Some time back I boarded an Amtrak train for my first long-distance U.S. train ride. At this point I should mention that the romanticizing of events, especially travel-related ones, comes quite easily and naturally to me so this train ride was not thought of as a mere form of transit from point A to point B, but imagined instead as possessing 40’s jazz-era glamor, i.e. champagne in the dining car, men in fedoras, etc. The seat-mate I dreamt for myself would be thoughtful and intelligent, adept at the rhythm and sway of conversational dance with a stranger and the hours and scenery would while away with pleasant engagement.
Once I boarded the train it became clear my imagination had “gone off the rails” and that reality not only didn’t favor my naive romanticism, but would set me back on track with indifferent bluntness. There wouldn’t be any men deftly pulling the chain of a pocket watch from their waistcoat to check the time or women in pencil skirts audibly clicking shut their handbags with elegantly gloved hands.
When I got to my assigned seat I found my real-life seat-mate sleeping with her hands tucked deeply down the front of her pants and our conversation consisted of little more than her saying “sorry” when she jostled me while lifting her shirt all the way up to apply deodorant right there in the seat next to me. It was at that point I wanted to weep into my imaginary lacey-veiled pillbox hat but focused instead on enjoying the live movie provided by the passing scenery set to the rail rhythms. Fast forward to the return trip which originated amidst the crowds and chaos of New York’s Penn Station. When you purchase your ticket from Amtrak it is sold as a “reserved seat”, and indeed, when I departed Virginia, one of the conductors gave me the golden ticket assigned seat which landed me next to Miss Hygeina Inappropria. In New York though, once the platform was announced an entire train’s worth of people carting their luggage swarmed en masse to the too-small staircase leading to the train and once on board it resembled something like a carnival game of cake walk. The train seemed fairly full but I finally managed to secure a window seat and was surprised when the seat next to me remained empty as we pulled out of the station. The first stop was in New Jersey and the platform seemed to have relatively few passengers awaiting our train. Then sounds of the air click and whoosh of the door opening and the boarding commotion as a porter toting luggage came up the aisle in search of a seat for an elderly gentlemen who was making his way up the aisle using a walker. They stopped at the available aisle seat next to me and as the stop was a short one the porter quickly stashed the man’s bag above and exited the train. The gentleman was somewhat flustered as the porter had left before he had been settled into his seat and now his folded walker was half hooked over his armrest but falling into the aisle. The train pulled out of the station and a conductor came by then to check the gentleman’s ticket and thankfully, stow the walker as well. As the gentleman retrieved the ticket from his coat pocket he asked what time the train would arrive to Washington D.C. as his original train had been delayed by a few hours until he was finally told at the last moment to board this train. The conductor gave him an ETA but was anxious to move on and away from the man’s tale of the tardy train. The conductor departed and the gentleman then turned to me to relay his frustration about his travel day so far and his concern over arriving late into Washington. My dashed seat-mate hopes on the outbound journey had kept my expectations for the return trip low but I honestly was hoping he wasn’t going to be a mopey grumbler the whole way. He then realized he needed to update the party that was picking him up with his new arrival time so he pulled out his phone and made a call. His face lit up when his party answered and his entire countenance changed. Gone was the furrowed brow and tightened lip of a long-delayed traveler replaced by sparkly eyes and a wide smile, his phone call had reassured both of us in different ways! He hung up and introduced himself. His name was David and he had just gotten off the phone with his daughter who would be picking him up. He told me he was 91 years old and the reason he was traveling to Washington was to attend his great-granddaughter’s 1st birthday party, which is why he was so upset at being delayed but his daughter had reassured him the party would await his arrival. We chatted for a bit until he excused himself in order to eat a sandwich he had brought along.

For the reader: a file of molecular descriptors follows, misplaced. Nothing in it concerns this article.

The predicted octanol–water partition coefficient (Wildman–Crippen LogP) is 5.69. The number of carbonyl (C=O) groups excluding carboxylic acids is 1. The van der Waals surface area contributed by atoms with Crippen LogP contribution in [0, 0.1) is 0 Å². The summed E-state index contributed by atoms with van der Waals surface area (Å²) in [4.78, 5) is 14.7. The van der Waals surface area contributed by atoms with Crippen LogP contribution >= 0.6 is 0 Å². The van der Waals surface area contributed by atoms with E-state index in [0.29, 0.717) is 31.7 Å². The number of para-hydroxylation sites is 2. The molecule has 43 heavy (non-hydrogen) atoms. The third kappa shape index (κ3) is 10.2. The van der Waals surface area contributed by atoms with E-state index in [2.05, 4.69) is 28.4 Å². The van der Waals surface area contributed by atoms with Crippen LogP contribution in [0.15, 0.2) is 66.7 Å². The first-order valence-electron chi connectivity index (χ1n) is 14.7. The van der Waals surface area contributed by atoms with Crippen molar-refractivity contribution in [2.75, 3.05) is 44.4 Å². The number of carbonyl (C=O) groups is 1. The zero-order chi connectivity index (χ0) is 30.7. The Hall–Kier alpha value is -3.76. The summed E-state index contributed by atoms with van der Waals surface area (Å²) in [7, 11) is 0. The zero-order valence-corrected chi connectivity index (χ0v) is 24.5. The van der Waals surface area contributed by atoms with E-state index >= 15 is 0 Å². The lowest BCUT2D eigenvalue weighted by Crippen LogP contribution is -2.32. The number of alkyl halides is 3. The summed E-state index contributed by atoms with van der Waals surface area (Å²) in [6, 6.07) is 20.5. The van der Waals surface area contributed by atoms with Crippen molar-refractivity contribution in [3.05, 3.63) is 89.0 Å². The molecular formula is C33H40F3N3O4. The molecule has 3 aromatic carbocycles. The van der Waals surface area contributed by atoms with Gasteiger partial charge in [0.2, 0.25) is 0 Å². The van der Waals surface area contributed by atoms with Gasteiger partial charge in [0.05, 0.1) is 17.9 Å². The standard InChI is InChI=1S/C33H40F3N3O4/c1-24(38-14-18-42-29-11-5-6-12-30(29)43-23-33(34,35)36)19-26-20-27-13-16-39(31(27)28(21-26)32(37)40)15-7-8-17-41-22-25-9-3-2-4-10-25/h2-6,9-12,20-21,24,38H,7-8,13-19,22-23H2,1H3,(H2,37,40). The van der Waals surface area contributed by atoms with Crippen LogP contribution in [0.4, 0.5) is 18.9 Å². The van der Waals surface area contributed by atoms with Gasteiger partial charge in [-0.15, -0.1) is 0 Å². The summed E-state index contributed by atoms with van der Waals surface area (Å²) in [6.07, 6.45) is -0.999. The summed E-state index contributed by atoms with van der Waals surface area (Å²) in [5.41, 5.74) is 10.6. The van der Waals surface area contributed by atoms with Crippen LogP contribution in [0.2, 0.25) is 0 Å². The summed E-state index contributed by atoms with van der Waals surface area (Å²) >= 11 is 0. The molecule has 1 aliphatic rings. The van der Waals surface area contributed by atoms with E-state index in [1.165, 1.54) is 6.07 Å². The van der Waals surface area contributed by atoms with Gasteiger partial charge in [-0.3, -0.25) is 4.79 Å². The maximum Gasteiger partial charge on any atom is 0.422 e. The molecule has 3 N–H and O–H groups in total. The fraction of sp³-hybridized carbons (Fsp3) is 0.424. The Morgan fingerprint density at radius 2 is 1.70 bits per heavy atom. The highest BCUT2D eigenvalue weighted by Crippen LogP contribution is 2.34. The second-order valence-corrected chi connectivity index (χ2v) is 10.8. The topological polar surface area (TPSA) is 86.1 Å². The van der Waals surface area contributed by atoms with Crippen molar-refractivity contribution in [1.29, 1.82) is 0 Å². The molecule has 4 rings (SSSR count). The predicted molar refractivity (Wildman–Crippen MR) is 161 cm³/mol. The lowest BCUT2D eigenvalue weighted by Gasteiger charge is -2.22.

The train ride clacked along with us both absorbed in our own thoughts until finally he turned to me and asked where I was headed. I explained I had been in NY for work but that my husband and I lived about an hour outside of DC. He eventually asked my name, and when I gave it to him he began to sing one of the several songs about my name in a lovely voice. When I complimented him on his singing he went on to sing me beautiful bits of different operas in the language they were written. When I marveled at that it opened another door to further discussion with this amazing man, who spoke several languages fluently and had traveled the globe for his business. Now fully engaged with one another we were both turned in our seats to more fully smile, laugh and converse with one another.
Thinking on the experience of my wonderful seat-mate now I wonder how often we are too quick to judge the stranger in our midst, and how much richer our lives would be if instead of always racing to our destination so frantically we could occasionally meander off course and take the time to appreciate each others life stories, charm, foibles and all. (Maybe deodorant-girl had a fascinating tale of her own to tell. Then again…nah.)
P.S. Sorry for the wonkadonk layout…think I tried everything short of taking a sledgehammer to my laptop so….